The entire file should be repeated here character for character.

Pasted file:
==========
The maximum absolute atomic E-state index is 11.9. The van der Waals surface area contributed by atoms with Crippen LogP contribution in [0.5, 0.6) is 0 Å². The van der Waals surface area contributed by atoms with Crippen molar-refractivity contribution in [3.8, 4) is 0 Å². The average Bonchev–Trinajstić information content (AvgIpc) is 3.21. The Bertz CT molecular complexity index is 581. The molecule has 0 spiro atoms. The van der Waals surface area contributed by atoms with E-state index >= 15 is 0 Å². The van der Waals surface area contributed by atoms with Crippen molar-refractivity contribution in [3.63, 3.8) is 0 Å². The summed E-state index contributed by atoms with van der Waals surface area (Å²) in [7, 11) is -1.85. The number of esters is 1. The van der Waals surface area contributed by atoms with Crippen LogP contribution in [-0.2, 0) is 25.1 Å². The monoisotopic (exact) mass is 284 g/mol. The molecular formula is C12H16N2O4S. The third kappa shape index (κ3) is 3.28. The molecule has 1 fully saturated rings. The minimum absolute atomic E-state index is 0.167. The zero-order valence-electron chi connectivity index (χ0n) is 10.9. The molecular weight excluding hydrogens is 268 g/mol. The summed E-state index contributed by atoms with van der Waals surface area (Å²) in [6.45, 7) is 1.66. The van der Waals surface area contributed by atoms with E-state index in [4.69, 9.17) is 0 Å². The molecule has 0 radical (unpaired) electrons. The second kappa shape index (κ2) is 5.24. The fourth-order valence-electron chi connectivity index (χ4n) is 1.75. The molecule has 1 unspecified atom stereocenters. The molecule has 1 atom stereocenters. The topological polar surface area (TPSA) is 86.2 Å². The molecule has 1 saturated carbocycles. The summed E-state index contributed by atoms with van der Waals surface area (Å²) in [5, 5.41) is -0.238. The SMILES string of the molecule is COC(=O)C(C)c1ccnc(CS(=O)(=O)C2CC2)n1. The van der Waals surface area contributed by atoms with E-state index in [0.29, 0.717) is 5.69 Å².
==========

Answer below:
The maximum absolute atomic E-state index is 11.9. The van der Waals surface area contributed by atoms with Crippen LogP contribution in [0.5, 0.6) is 0 Å². The van der Waals surface area contributed by atoms with Crippen molar-refractivity contribution in [3.8, 4) is 0 Å². The average Bonchev–Trinajstić information content (AvgIpc) is 3.21. The Bertz CT molecular complexity index is 581. The molecule has 0 spiro atoms. The van der Waals surface area contributed by atoms with E-state index >= 15 is 0 Å². The van der Waals surface area contributed by atoms with Crippen molar-refractivity contribution in [3.63, 3.8) is 0 Å². The summed E-state index contributed by atoms with van der Waals surface area (Å²) in [7, 11) is -1.85. The number of esters is 1. The van der Waals surface area contributed by atoms with Crippen LogP contribution in [-0.2, 0) is 25.1 Å². The monoisotopic (exact) mass is 284 g/mol. The molecular formula is C12H16N2O4S. The third kappa shape index (κ3) is 3.28. The molecule has 1 fully saturated rings. The minimum absolute atomic E-state index is 0.167. The zero-order valence-electron chi connectivity index (χ0n) is 10.9. The molecular weight excluding hydrogens is 268 g/mol. The summed E-state index contributed by atoms with van der Waals surface area (Å²) in [6.45, 7) is 1.66. The van der Waals surface area contributed by atoms with E-state index in [4.69, 9.17) is 0 Å². The molecule has 0 radical (unpaired) electrons. The second kappa shape index (κ2) is 5.24. The fourth-order valence-electron chi connectivity index (χ4n) is 1.75. The molecule has 1 unspecified atom stereocenters. The molecule has 1 atom stereocenters. The topological polar surface area (TPSA) is 86.2 Å². The molecule has 1 saturated carbocycles. The summed E-state index contributed by atoms with van der Waals surface area (Å²) in [5, 5.41) is -0.238. The SMILES string of the molecule is COC(=O)C(C)c1ccnc(CS(=O)(=O)C2CC2)n1. The van der Waals surface area contributed by atoms with E-state index in [0.29, 0.717) is 5.69 Å².